Foods and beverages are typically pasteurized by being heated at high temperatures in order to kill bacteria and preserve their shelf life. However, some commonly used pasteurization methods use radiation, which is not permitted under USDA’s organic standards. Regulations emphasize the need for natural elements and require “biologically-based” farming and development methods. Thermal pasteurization can also affect the natural properties of food such as taste, color and texture.
Agri-Neo’s Neo-Pure technology is said to pasteurize food within minutes. It involves spraying an organic solution onto the food that biodegrades instantly, and drying it through evaporative cooling, which removes moisture without affecting the food’s integrity.
In a press release, Agri-Neo President Rob Wong said his company’s pasteurization technique was specifically designed to preserve the quality of food while making it safe to eat.
“It exceeds the rigorous ingredient industry efficacy standards by using a patented blend of organic actives in a dedicated food safety system to eliminate pathogens such as Salmonella, E. coli, and Listeria,” Wong said.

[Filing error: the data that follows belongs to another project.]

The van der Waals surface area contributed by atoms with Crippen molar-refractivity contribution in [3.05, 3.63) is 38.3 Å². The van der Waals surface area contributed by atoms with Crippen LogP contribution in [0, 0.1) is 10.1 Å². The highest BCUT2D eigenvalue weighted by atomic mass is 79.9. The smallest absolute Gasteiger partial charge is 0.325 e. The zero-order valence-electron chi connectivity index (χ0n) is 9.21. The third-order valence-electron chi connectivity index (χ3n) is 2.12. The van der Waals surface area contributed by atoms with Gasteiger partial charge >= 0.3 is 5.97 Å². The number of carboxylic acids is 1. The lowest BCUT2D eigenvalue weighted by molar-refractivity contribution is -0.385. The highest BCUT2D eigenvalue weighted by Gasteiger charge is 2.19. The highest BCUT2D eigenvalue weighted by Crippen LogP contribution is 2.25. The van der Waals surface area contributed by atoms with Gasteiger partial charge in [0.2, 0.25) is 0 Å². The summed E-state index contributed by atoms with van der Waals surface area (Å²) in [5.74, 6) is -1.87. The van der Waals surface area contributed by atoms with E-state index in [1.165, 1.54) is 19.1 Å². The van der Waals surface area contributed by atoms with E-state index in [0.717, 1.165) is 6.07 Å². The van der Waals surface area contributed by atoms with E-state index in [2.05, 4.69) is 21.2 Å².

Greg Estep, CEO of OFI’s spices group, told Food Ingredients First that using Agri-Neo’s technology allows the dried onion to reach high standards of food safety while keeping its essential qualities. It also allows the ingredient to maintain its organic certification. But Estep said that customers are not just concerned with the packaging saying “organic” — they also want food that supports their interests around sustainability.
“Gone are the days where customers accept all product claims at face value,” Estep said. “For food companies, this more conscientious mindset means a greater focus is required on delivering food safety and traceability in product offerings.”
Onions have been one of OFI’s most prominent ingredients. More than 11,000 customers use Olam’s offerings, and it has three U.S. processing facilities specifically for the vegetable. Estep told Food Dive in 2020 that orders in the first month of the pandemic for onions, garlic, and chilies grown in the U.S. shot up by 20% over the previous year. Onions continue to be in high demand this year among its manufacturer and foodservice customers, according to Olam’s latest onion and garlic report — notably granulated, minced and powdered onion products.